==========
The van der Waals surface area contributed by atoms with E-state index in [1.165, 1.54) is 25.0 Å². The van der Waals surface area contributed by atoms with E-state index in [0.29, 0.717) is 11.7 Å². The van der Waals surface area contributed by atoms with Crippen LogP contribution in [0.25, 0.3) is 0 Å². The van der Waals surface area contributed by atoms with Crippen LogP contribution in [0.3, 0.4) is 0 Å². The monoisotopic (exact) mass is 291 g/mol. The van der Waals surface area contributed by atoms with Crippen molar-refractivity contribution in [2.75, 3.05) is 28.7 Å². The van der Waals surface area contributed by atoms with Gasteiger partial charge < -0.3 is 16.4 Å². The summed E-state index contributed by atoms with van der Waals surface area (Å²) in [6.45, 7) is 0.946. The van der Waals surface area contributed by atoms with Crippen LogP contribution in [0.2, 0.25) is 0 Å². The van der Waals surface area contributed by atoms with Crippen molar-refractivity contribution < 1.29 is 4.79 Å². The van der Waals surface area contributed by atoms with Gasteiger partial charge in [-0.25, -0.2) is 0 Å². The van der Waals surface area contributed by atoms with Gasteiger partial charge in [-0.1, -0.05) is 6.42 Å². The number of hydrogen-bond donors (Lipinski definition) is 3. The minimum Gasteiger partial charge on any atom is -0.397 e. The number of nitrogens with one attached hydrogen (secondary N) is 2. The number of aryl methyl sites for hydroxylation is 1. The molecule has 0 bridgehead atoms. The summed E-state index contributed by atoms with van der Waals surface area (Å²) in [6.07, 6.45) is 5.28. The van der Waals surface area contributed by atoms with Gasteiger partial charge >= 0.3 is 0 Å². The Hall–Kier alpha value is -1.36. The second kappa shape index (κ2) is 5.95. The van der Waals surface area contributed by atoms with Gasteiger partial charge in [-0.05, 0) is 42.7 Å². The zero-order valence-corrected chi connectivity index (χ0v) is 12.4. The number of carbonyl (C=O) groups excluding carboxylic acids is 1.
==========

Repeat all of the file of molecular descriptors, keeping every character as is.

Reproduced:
The van der Waals surface area contributed by atoms with E-state index in [1.165, 1.54) is 25.0 Å². The van der Waals surface area contributed by atoms with E-state index in [0.29, 0.717) is 11.7 Å². The van der Waals surface area contributed by atoms with Crippen LogP contribution in [0.25, 0.3) is 0 Å². The van der Waals surface area contributed by atoms with Crippen LogP contribution in [0.3, 0.4) is 0 Å². The monoisotopic (exact) mass is 291 g/mol. The van der Waals surface area contributed by atoms with Crippen molar-refractivity contribution in [2.75, 3.05) is 28.7 Å². The van der Waals surface area contributed by atoms with Gasteiger partial charge < -0.3 is 16.4 Å². The summed E-state index contributed by atoms with van der Waals surface area (Å²) in [6.45, 7) is 0.946. The van der Waals surface area contributed by atoms with Crippen LogP contribution in [0.2, 0.25) is 0 Å². The van der Waals surface area contributed by atoms with Crippen molar-refractivity contribution < 1.29 is 4.79 Å². The van der Waals surface area contributed by atoms with Gasteiger partial charge in [-0.25, -0.2) is 0 Å². The van der Waals surface area contributed by atoms with Gasteiger partial charge in [-0.1, -0.05) is 6.42 Å². The number of hydrogen-bond donors (Lipinski definition) is 3. The minimum Gasteiger partial charge on any atom is -0.397 e. The number of nitrogens with one attached hydrogen (secondary N) is 2. The number of aryl methyl sites for hydroxylation is 1. The molecule has 0 bridgehead atoms. The summed E-state index contributed by atoms with van der Waals surface area (Å²) in [6.07, 6.45) is 5.28. The van der Waals surface area contributed by atoms with Gasteiger partial charge >= 0.3 is 0 Å². The Hall–Kier alpha value is -1.36. The second kappa shape index (κ2) is 5.95. The van der Waals surface area contributed by atoms with Gasteiger partial charge in [-0.05, 0) is 42.7 Å². The zero-order valence-corrected chi connectivity index (χ0v) is 12.4. The number of carbonyl (C=O) groups excluding carboxylic acids is 1.